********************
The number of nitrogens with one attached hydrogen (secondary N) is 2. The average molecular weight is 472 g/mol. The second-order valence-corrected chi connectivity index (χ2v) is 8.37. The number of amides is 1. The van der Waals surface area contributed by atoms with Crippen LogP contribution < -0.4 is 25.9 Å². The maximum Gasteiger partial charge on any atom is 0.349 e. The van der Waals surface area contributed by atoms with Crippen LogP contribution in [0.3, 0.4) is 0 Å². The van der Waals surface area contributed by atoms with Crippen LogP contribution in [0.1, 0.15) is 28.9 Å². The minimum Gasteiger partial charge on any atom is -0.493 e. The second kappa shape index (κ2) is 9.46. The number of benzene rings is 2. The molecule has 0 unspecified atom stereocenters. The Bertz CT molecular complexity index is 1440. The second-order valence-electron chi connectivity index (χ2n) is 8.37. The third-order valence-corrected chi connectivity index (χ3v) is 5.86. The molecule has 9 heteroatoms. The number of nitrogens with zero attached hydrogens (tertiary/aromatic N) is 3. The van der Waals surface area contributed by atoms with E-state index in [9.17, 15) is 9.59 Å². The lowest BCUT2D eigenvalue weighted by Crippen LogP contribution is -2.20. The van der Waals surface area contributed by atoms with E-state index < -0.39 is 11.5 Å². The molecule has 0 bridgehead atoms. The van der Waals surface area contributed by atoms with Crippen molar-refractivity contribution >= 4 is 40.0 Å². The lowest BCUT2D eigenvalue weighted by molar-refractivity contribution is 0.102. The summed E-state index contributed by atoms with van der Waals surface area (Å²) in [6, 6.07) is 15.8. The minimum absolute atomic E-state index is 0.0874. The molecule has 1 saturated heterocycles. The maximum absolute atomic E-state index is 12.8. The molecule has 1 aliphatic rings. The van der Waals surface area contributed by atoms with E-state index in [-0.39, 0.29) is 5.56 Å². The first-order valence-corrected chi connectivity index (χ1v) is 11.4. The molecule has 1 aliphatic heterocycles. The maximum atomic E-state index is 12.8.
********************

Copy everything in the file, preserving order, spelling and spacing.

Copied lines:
The number of nitrogens with one attached hydrogen (secondary N) is 2. The average molecular weight is 472 g/mol. The second-order valence-corrected chi connectivity index (χ2v) is 8.37. The number of amides is 1. The van der Waals surface area contributed by atoms with Crippen LogP contribution < -0.4 is 25.9 Å². The maximum Gasteiger partial charge on any atom is 0.349 e. The van der Waals surface area contributed by atoms with Crippen LogP contribution in [0.3, 0.4) is 0 Å². The van der Waals surface area contributed by atoms with Crippen LogP contribution in [0.1, 0.15) is 28.9 Å². The minimum Gasteiger partial charge on any atom is -0.493 e. The second kappa shape index (κ2) is 9.46. The number of benzene rings is 2. The molecule has 0 unspecified atom stereocenters. The Bertz CT molecular complexity index is 1440. The second-order valence-electron chi connectivity index (χ2n) is 8.37. The third-order valence-corrected chi connectivity index (χ3v) is 5.86. The molecule has 9 heteroatoms. The number of nitrogens with zero attached hydrogens (tertiary/aromatic N) is 3. The van der Waals surface area contributed by atoms with E-state index in [9.17, 15) is 9.59 Å². The lowest BCUT2D eigenvalue weighted by Crippen LogP contribution is -2.20. The van der Waals surface area contributed by atoms with E-state index < -0.39 is 11.5 Å². The molecule has 0 bridgehead atoms. The van der Waals surface area contributed by atoms with Crippen molar-refractivity contribution >= 4 is 40.0 Å². The lowest BCUT2D eigenvalue weighted by molar-refractivity contribution is 0.102. The summed E-state index contributed by atoms with van der Waals surface area (Å²) in [6, 6.07) is 15.8. The minimum absolute atomic E-state index is 0.0874. The molecule has 1 saturated heterocycles. The maximum absolute atomic E-state index is 12.8. The molecule has 1 aliphatic rings. The van der Waals surface area contributed by atoms with E-state index in [-0.39, 0.29) is 5.56 Å². The first-order valence-corrected chi connectivity index (χ1v) is 11.4. The molecule has 1 aliphatic heterocycles. The maximum atomic E-state index is 12.8.